Night vision isn’t a strong natural ability for humans, particularly when compared with some other animals. Our physiology developed as creatures of light, and our eyesight reflects that. The eyes of animals that are active at night operate differently.
Having trouble seeing at night is a common problem for older Americans. Natural eye changes related to aging can reduce the performance of night vision. A few situations unrelated to aging also can create issues with nighttime and low-light conditions.
Some of these problems originate with the cornea, the clear outer coating of your eyes. Cornea specialist Dr. Stephen Khachikian, an ophthalmologist in Rapid City, South Dakota, can help with diagnosis and treatment, preserving as much of your night vision as possible.
How your eyes work at night
The iris is the main light regulator of the eye, opening wider to collect more light in dark conditions. This light falls on the retina, which has two types of cells that perceive light. Cones create color vision in bright light, but they’re not as sensitive to light intensity. Rods are much more sensitive in darkness, though they won’t pass on much color information.
When trouble starts
One of the most common night vision issues is an increase in glare around light sources when it’s dark. When you’re driving, for example, headlights of oncoming cars may seem to have halos extending beyond the diameter of the lights. Street lamps may show pronounced streaks.
This could be the result of several eye conditions, including diabetic retinopathy, cataracts, or nutritional deficiencies. It could also be a sign of damage or disease to the corneas.
The cornea is the first part of the eye to bend light into focus. In fact, most of the focusing power of your eyes comes from the cornea, but when the cornea is healthy this is a fixed curve, so its refractive power is constant. The lens provides the fine-tuning of focus as you switch between near and far objects. The lens constantly alters shape as needed to keep your central vision sharp.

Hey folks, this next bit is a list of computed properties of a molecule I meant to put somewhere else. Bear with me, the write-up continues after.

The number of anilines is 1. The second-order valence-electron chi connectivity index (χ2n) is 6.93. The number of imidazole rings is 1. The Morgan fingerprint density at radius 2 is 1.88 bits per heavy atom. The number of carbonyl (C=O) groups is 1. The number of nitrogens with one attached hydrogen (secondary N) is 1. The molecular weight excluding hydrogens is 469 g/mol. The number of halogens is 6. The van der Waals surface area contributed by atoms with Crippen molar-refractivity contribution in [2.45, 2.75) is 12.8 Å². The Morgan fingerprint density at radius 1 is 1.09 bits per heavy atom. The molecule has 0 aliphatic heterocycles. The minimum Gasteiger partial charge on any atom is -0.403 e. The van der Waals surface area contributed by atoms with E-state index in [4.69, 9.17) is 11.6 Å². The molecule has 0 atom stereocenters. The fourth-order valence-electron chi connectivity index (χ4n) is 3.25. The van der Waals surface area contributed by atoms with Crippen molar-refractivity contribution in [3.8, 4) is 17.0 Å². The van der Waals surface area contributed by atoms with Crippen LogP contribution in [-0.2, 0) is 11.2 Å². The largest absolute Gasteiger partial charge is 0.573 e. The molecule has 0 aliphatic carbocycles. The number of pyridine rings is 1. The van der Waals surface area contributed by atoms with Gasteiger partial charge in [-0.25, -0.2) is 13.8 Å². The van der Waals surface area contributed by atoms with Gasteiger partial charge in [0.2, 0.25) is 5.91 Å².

Conditions that affect the cornea
Injury to the surface of the eye can create scar tissue that affects the refractive effects of the cornea, leading to issues with night vision. Injuries can come in the form of trauma or problems with contact lens use. If you’ve had refractive surgery, a side effect of some procedures is an increase in halos and glare in night vision.
Disease can also affect the shape of the cornea. Keratoconus makes the regular curve of the cornea steeper and cone-like. Fuchs' endothelial dystrophy results in the swelling of the innermost layer of the cornea, resulting in an altered refraction level of the cornea.
Regardless of the cause of your cornea-related night vision trouble, there are plenty of treatments that can help. The first step is a consultation with Dr. Khachikian for an examination and diagnosis. You can reach his office by phone or online to schedule your visit today.